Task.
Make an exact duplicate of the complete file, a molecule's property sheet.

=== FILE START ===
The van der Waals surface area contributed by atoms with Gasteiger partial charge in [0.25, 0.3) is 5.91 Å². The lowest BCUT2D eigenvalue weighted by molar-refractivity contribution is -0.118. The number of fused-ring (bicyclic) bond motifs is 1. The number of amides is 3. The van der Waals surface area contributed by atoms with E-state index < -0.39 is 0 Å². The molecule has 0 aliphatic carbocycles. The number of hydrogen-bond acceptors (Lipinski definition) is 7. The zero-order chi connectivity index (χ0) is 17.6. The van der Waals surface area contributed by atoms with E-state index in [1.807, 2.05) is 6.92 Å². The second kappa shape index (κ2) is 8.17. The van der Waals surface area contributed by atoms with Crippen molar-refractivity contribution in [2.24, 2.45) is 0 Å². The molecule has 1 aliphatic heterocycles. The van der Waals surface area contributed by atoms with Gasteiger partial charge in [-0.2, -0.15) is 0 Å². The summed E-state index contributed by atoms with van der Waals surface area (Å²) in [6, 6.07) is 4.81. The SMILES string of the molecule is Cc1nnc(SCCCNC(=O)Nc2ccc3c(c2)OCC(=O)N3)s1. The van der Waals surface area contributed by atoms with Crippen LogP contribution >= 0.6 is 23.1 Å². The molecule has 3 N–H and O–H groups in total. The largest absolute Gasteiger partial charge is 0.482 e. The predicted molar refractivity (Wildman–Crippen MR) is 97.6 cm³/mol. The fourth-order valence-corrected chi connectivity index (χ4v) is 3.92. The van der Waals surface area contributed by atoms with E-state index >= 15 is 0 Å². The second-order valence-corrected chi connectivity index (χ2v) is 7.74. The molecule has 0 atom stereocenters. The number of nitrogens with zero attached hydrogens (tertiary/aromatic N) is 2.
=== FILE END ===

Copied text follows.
The van der Waals surface area contributed by atoms with Gasteiger partial charge in [0.25, 0.3) is 5.91 Å². The lowest BCUT2D eigenvalue weighted by molar-refractivity contribution is -0.118. The number of fused-ring (bicyclic) bond motifs is 1. The number of amides is 3. The van der Waals surface area contributed by atoms with E-state index < -0.39 is 0 Å². The molecule has 0 aliphatic carbocycles. The number of hydrogen-bond acceptors (Lipinski definition) is 7. The zero-order chi connectivity index (χ0) is 17.6. The van der Waals surface area contributed by atoms with E-state index in [1.807, 2.05) is 6.92 Å². The second kappa shape index (κ2) is 8.17. The van der Waals surface area contributed by atoms with Crippen molar-refractivity contribution in [2.24, 2.45) is 0 Å². The molecule has 1 aliphatic heterocycles. The van der Waals surface area contributed by atoms with Gasteiger partial charge in [-0.2, -0.15) is 0 Å². The summed E-state index contributed by atoms with van der Waals surface area (Å²) in [6, 6.07) is 4.81. The SMILES string of the molecule is Cc1nnc(SCCCNC(=O)Nc2ccc3c(c2)OCC(=O)N3)s1. The van der Waals surface area contributed by atoms with Crippen LogP contribution >= 0.6 is 23.1 Å². The molecule has 3 N–H and O–H groups in total. The largest absolute Gasteiger partial charge is 0.482 e. The predicted molar refractivity (Wildman–Crippen MR) is 97.6 cm³/mol. The fourth-order valence-corrected chi connectivity index (χ4v) is 3.92. The van der Waals surface area contributed by atoms with E-state index >= 15 is 0 Å². The second-order valence-corrected chi connectivity index (χ2v) is 7.74. The molecule has 0 atom stereocenters. The number of nitrogens with zero attached hydrogens (tertiary/aromatic N) is 2.